Inspection finds widespread infection-control failures at facility that gave veterans hydroxychloroquine
Nursing home administrators had no plans in place to manage sick patients, conduct contact tracing and investigations or protect residents from “cross-contamination, infection, virus[es] and disease,” according to the June inspection.
As veterans and their spouses fell ill and died, staffers went without personal protective equipment (PPE) and at times were not screened for illness before entering the building. Those who had been exposed to residents with covid-19 were placed back on units with healthy residents. One nursing aide was allowed back on the job even though she had tested positive for the coronavirus two days earlier, the inspection found.
The conditions placed 128 of 154 residents at the facility in immediate jeopardy, according to regulators.
The findings largely confirm allegations by nurses, aides and the relatives of residents, who for weeks have said the center made little effort to stop the spread of the coronavirus and ultimately turned to hydroxychloroquine. The Washington Post reported earlier this month that residents at the home received a five-day regimen of the drug, touted by President Trump in March as a possible off-label treatment for covid-19.
Hydroxychloroquine was given to at least 11 people who had not been tested for the virus, along with residents who suffered from heart ailments and other conditions known to raise the risks of life-threatening side effects, The Post found. The Food and Drug Administration last month warned that the drug had caused serious cardiac problems and other conditions in covid-19 patients and revoked an emergency-use authorization.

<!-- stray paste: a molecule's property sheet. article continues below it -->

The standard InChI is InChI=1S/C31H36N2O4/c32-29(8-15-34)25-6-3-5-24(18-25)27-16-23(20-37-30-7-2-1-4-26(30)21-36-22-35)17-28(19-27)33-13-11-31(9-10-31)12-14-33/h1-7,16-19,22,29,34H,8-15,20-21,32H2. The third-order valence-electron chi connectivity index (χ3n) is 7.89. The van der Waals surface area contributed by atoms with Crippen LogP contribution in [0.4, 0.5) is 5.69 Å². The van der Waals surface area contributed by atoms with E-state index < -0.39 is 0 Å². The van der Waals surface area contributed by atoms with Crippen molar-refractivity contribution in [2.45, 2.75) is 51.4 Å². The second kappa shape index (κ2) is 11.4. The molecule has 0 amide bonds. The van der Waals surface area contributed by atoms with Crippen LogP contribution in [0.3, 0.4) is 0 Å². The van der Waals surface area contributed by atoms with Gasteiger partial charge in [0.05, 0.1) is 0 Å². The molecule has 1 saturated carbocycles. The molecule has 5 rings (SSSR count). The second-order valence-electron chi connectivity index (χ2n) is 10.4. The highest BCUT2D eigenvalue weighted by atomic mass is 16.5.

Nurses and aides at the home, who came to call the regimen the “covid cocktail,” said administrators shrugged off critical infection-control protocols before the drug was widely prescribed for more than two weeks in April. It is not known whether the drug caused or contributed to any deaths at the home, which has attributed 42 fatalities to covid-19.
“Watching people die was awful,” one nurse told a state inspector. “We were told to wrap the residents in a body bag and meet the undertaker at the elevator.”
The state health department declined to elaborate on the inspection findings or say why the use of hydroxychloroquine was not cited in the report. The report did not indicate whether the home would face fines or other penalties. Department spokesman Nate Wardle said sanctions are typically announced several months after inspections.
A spokeswoman for the state Department of Military and Veterans Affairs, which operates Southeastern and five other nursing homes for veterans, said the department disagrees with the findings and has submitted a request for informal dispute resolution.
In the meantime, the home has filed a plan of correction with the state, saying administrators would provide staff members at the home with training on the proper use of protective gear and would begin contact tracing on any resident or worker known or suspected to have the coronavirus.